A deadly outbreak of a lung infection is impacting a First Nations community near Hearst.
In recent days, four people from Constance Lake First Nation are confirmed to have blastomycosis, said Chief Ramona Sutherland in an update today on Facebook live.
She said 11 people have reported having a cough and heaviness in their lungs. People in the community and one dog have died. Sutherland expressed condolences to the families at the start of her update but didn't say how many people have died. In emails to TimminsToday, community members said at least three people have died.
People have also been transferred to hospitals in Sudbury, Ottawa and Timmins.
Blastomycosis is an infection caused by a fungus found in soil, wet wood or mould.
“There is urgent testing that needs to happen for people who have this heaviness in their lungs when they’re breathing and the testing will go directly to Toronto and then Toronto has been directed to send back the results as soon as possible when the testing comes from Hearst, Ontario,” said Sutherland in the virtual update.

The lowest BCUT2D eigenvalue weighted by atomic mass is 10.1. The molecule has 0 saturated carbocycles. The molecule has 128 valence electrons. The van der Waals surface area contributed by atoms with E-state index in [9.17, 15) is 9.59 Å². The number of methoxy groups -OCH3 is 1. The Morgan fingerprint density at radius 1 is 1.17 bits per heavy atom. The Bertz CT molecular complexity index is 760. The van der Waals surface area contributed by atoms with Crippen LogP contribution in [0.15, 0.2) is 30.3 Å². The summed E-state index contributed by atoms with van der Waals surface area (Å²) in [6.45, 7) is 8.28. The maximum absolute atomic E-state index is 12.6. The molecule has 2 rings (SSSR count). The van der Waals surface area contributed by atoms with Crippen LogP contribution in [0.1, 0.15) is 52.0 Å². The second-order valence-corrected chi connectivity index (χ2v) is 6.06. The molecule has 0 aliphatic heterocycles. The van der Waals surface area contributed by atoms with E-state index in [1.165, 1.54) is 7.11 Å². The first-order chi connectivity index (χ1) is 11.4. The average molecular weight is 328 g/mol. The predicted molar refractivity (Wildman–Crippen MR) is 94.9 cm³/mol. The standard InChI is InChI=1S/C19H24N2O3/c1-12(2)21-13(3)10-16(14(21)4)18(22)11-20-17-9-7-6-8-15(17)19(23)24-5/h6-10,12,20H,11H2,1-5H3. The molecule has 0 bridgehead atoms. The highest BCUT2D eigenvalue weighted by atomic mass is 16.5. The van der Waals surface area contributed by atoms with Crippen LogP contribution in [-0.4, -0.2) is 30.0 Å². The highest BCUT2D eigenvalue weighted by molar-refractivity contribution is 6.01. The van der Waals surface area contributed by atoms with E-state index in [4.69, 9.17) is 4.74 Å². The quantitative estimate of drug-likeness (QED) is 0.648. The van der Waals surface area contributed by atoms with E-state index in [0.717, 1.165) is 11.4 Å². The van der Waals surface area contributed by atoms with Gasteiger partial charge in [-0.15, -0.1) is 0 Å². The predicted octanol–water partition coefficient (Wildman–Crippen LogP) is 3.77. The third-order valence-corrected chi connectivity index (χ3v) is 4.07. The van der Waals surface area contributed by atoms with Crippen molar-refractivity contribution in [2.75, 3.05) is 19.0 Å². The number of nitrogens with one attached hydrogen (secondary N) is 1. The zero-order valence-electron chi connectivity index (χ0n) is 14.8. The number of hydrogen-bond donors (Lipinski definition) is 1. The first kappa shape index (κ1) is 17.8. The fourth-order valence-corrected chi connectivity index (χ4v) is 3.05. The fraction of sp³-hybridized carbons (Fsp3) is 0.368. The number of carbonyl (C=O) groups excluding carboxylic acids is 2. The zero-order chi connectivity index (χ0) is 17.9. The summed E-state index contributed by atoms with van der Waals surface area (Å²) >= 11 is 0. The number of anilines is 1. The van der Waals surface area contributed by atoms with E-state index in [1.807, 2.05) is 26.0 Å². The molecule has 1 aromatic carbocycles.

The symptoms of the infection are feeling unwell, difficulty breathing, chills, fever and fatigue.
“If you have any of these symptoms, please, please, please go to the hospital. Don’t mess around with this, just go. Just go and get it checked out,” she said.
The infection is acquired through the environment and not passed person-to-person. Sutherland said it is not COVID-related and that people going to the hospital have also been tested for COVID. Those tests have been negative.
An investigation into the source of the infection will start tomorrow, she said.
Band office staff are working from home and Sutherland said a school closure will also happen. People are asked to try and stay home.
“We’re not considering evacuation right now, but I will start having discussions with one of the ministers about that,” she said.
At the Hearst hospital, she said a unit has been made for Constance Lake members. She said the operating room is closed so more doctors can help in the emergency room.
For the ongoing situation, Constance Lake First Nation is in contact with the federal and provincial governments as well as the Porcupine Health Unit.